I’m oftened haunted by a thought that with all the great writers and thinkers in the world that there is no original thought left, that I’ll never string together a truly innovative series of words or write something that hasn’t already been said in far better ways. Still, I struggle to string together pretty words in my notebook, always disappointed in the results. My two-year old looks at me quizzically and and I tell her I’m writing a story. She looks at my scrawling, carefully studying me, and then says “You’re drawing your ideas?” And yeah, that’s exactly what I’m doing. “Drawing my ideas.” It’s a briliant piece of phrasing really, better than anything I could have come up with.
She does that a lot.
Her little mind is still soft, and logic isn’t a barrier to her like it is to me. She doesn’t use the crutch of overused phrases because she doesn’t know them. She’s forced to build her own. I envy her that. The last bastian of truly original thought belongs to toddlers and psychotics, a kind of erratic reasoning and creative well-spring that most of us are “cured” of over time.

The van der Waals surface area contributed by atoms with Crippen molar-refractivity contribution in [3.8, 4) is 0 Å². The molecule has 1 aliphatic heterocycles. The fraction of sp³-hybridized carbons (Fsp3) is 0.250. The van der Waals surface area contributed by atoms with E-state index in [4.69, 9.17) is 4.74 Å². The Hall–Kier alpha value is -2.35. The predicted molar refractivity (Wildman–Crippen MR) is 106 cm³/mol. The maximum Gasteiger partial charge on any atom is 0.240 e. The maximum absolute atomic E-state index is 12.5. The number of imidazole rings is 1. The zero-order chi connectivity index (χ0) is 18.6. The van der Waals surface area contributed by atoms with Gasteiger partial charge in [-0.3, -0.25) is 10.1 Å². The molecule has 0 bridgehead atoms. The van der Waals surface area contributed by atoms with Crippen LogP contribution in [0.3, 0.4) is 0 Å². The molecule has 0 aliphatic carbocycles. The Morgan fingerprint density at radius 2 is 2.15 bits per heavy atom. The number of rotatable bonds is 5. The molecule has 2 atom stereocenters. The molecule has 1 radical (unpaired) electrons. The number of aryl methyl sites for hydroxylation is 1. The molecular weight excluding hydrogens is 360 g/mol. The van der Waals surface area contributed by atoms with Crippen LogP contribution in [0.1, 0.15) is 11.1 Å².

At night she calls out sometimes, crying about how a witch flies into her room. I tell her that I’ve put up an anti-broomstick net around the house to keep out any witches and she shakes her head. “No mommy, the witches are flies. They sneak in under the doors. You have to hum them to sleep so they’ll feel better and sleep.” I hum to invisible witch-flies in the night. I’m told they all fell asleep on the spiderweb outside her window. I wouldn’t know. I can’t see them like she does.
There’s a secret magic moving about our house, visible only to her. I listen to my two-year old as she pulls an egg from the refrigerator and delicately holds it up to her ear.
“Hush, mommy. You’ll wake up the spiders.”
“Spiders? Those are just chicken eggs, baby.”
“No mommy,” she whispers as she holds it out to me. “These are spiders eggs. All spinnely and slippety. You hear them, mommy?”
No, baby. I can’t hear them.
God, I wish I still could.